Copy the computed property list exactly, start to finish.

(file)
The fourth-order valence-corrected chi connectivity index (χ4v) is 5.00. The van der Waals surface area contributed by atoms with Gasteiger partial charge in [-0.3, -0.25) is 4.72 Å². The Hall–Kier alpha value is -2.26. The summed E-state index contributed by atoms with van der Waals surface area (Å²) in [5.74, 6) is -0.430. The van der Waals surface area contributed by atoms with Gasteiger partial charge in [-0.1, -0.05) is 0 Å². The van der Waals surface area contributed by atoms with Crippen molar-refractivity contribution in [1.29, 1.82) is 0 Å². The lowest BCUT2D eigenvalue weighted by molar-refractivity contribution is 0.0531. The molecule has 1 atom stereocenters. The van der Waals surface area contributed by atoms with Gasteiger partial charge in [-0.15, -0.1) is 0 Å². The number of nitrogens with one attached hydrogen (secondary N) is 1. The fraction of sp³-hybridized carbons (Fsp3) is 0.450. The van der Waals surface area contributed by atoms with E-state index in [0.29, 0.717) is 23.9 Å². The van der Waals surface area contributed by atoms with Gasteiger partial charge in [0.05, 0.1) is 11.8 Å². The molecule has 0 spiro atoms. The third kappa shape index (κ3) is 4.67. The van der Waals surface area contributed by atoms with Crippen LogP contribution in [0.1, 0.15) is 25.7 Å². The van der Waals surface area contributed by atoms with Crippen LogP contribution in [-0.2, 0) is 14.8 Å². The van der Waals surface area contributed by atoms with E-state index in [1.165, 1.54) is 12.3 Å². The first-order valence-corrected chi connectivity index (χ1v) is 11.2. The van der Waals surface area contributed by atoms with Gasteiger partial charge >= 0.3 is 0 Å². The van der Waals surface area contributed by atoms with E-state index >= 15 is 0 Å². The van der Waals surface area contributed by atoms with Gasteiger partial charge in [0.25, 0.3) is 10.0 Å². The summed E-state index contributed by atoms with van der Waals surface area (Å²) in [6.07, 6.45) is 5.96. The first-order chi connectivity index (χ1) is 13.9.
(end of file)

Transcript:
The fourth-order valence-corrected chi connectivity index (χ4v) is 5.00. The van der Waals surface area contributed by atoms with Gasteiger partial charge in [-0.3, -0.25) is 4.72 Å². The Hall–Kier alpha value is -2.26. The summed E-state index contributed by atoms with van der Waals surface area (Å²) in [5.74, 6) is -0.430. The van der Waals surface area contributed by atoms with Gasteiger partial charge in [-0.1, -0.05) is 0 Å². The van der Waals surface area contributed by atoms with Crippen molar-refractivity contribution in [1.29, 1.82) is 0 Å². The lowest BCUT2D eigenvalue weighted by molar-refractivity contribution is 0.0531. The molecule has 1 atom stereocenters. The van der Waals surface area contributed by atoms with Gasteiger partial charge in [-0.15, -0.1) is 0 Å². The number of nitrogens with one attached hydrogen (secondary N) is 1. The fraction of sp³-hybridized carbons (Fsp3) is 0.450. The van der Waals surface area contributed by atoms with E-state index in [0.29, 0.717) is 23.9 Å². The van der Waals surface area contributed by atoms with Gasteiger partial charge in [0.05, 0.1) is 11.8 Å². The molecule has 0 spiro atoms. The third kappa shape index (κ3) is 4.67. The van der Waals surface area contributed by atoms with Crippen LogP contribution in [0.1, 0.15) is 25.7 Å². The van der Waals surface area contributed by atoms with Crippen LogP contribution in [-0.2, 0) is 14.8 Å². The van der Waals surface area contributed by atoms with E-state index in [1.165, 1.54) is 12.3 Å². The first-order valence-corrected chi connectivity index (χ1v) is 11.2. The van der Waals surface area contributed by atoms with Gasteiger partial charge >= 0.3 is 0 Å². The van der Waals surface area contributed by atoms with E-state index >= 15 is 0 Å². The van der Waals surface area contributed by atoms with Gasteiger partial charge in [0.25, 0.3) is 10.0 Å². The summed E-state index contributed by atoms with van der Waals surface area (Å²) in [6.07, 6.45) is 5.96. The first-order chi connectivity index (χ1) is 13.9.